Present and Presence
There is a difference between being somewhere and actually being there. I’ve known that for quite some time—known it theoretically. But, it isn’t something I’d experienced personally. At least, not at the level or to the extent I’ve had to deal with it lately.
All of us have had our “staring out the window, lost in space” moments, usually reserved for some serious daydreaming, and for the most part, taking that kind of a mental break can be a productive use of our time. But, that isn’t the lack of presence I’m referring to.
Daydreaming is generally considered an infrequent and momentary loss of connection to the present, to reality and the here-and-now. It’s a way for our conscious minds to stand aside and allow the subconscious a chance to peek out and go a little wild.
The lack of presence I’m talking about is the conscious mind’s resistance to being present, to being in a specific place at a specific time with the responsibility of doing that which you know must be done when you are no longer passionately committed to doing it. When that happens, it can take every ounce of discipline and determination you are capable of just to accomplish the most simple and mundane tasks. The problem is those simple and mundane tasks are often no less important or pressing than anything else you may be involved in.
When that happens, everything is a distraction and even some of your favorite pursuits can seem nothing more than an attractive nuisance.
However, just as all of us have had our “staring out the window” moments, all of us have had moments of incredible clarity as well, when we are all there, all in. Moments when we are more than just present, when we are in “the flow.” Moments when time stands still and we work harder, go faster, accomplish more, feel more alive and more connected to whatever it is we are doing at that particular moment in time. And the results are generally spectacular.
"The sense of loss is profound, real and tangible."
—Mitch Schneider, owner, Schneider's Auto Repair
I was fortunate enough to experience “flow moments” long before they were bullet points in personal development workshops. For me, it was the rapture of being totally absorbed by one of the never-ending challenges our industry constantly provides. It was difficult, almost impossible drivability challenges, insanely complicated repair projects and/or the unending flow of information, skills and abilities to be mastered.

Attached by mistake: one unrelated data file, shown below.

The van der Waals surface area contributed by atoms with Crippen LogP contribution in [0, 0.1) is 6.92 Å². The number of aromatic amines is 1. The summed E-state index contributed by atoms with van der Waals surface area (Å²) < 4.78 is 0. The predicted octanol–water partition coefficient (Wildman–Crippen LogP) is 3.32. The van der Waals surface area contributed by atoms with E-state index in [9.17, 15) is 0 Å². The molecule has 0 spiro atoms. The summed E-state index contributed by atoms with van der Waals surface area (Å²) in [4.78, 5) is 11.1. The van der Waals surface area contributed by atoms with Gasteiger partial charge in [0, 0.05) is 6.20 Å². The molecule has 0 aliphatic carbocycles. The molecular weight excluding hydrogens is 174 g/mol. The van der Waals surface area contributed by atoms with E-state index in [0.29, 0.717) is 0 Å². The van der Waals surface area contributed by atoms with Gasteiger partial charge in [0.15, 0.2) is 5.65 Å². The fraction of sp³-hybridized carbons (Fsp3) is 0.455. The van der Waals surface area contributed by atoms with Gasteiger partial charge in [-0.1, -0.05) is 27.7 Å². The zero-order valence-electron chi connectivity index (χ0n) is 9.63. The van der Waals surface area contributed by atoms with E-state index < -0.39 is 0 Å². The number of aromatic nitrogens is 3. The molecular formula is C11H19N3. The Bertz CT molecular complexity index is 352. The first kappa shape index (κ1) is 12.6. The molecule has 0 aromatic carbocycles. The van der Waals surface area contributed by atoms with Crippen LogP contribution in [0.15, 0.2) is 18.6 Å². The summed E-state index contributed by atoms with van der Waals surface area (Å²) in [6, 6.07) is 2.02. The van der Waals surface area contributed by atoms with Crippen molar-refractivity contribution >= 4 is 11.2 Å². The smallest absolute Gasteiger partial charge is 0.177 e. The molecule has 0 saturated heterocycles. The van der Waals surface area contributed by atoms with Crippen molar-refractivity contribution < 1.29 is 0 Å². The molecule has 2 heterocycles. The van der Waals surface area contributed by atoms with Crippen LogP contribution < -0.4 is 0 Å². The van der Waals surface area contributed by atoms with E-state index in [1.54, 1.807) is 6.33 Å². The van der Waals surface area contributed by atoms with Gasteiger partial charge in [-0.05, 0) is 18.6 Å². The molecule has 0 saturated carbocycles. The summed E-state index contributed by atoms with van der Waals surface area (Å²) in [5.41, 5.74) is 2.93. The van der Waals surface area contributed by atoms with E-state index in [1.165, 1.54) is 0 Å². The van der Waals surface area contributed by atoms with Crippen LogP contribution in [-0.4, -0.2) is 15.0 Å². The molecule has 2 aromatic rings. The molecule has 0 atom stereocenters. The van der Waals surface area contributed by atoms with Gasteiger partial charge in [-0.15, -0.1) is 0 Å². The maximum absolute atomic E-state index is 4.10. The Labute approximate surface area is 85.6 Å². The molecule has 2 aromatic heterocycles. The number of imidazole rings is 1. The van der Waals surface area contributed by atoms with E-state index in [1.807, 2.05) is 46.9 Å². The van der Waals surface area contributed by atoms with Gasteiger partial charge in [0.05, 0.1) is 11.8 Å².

It was starting a job only to realize four or five or six hours later that you were done, without being able to piece together anything that may have happened in between.
It may be more difficult to experience flow moments as you get older. It is even more difficult when you move from physical work to the kinds of leadership/management-related tasks demanded of us as at our respective businesses.
The very nature of “managing” almost precludes the opportunity to experience flow moments. Or, at least, it has for me. All of this—the absence of flow and the difficulty you are likely to experience in being present, are amplified the moment you consciously choose to alter your current reality by exiting the business you’ve worked a lifetime to build.
It’s hard, if not impossible, to explain, but it’s almost like stepping from one reality into another, or one dimension into another. In one, you see, hear and feel everything that is going on around you—everything that has anything at all to do with the business. You are immersed in it and are an integral part of that entire universe. If there is a ripple in the force, you can sense it almost before it manifests itself.
Then, suddenly, it’s time to inhabit a different reality, one you have chosen or one that has been chosen for you. The shop and all that it encompasses are no longer a part of it. You’re there, physically present, but the connections are no longer attached. Where there was infinite awareness there is suddenly a void. You can reach out and touch, you just can’t feel. At least, not in the way you could the moment before your life changed and the decision to exit the business was made. The sensation of intimacy you have known quite literally, for a lifetime, is suddenly gone.
The sense of loss is profound, real and tangible.
And yet, the mantle of responsibilities you have chosen for yourself and your life is real. It is relentless and it is uncompromising. The individuals, teammates, who have cast their lot with yours don’t care or want to know how much more difficult it is to lead today than it was yesterday. They depend upon you to be there, to make the hard decisions, to lead and to manage.
Your clients want more than just your presence. They want more than just to see you. They want you to be present. They want to know they can depend upon you so they can depend on your organization, regardless of how difficult it is for you to be there.
This is the reality of presence versus present I have found myself struggling with each day lately. But, I have come to realize there may be a lesson here almost everyone else can benefit from.
If what you are doing is important enough to demand your presence, it’s more than important enough to demand that you are present, whether in business, family or in life.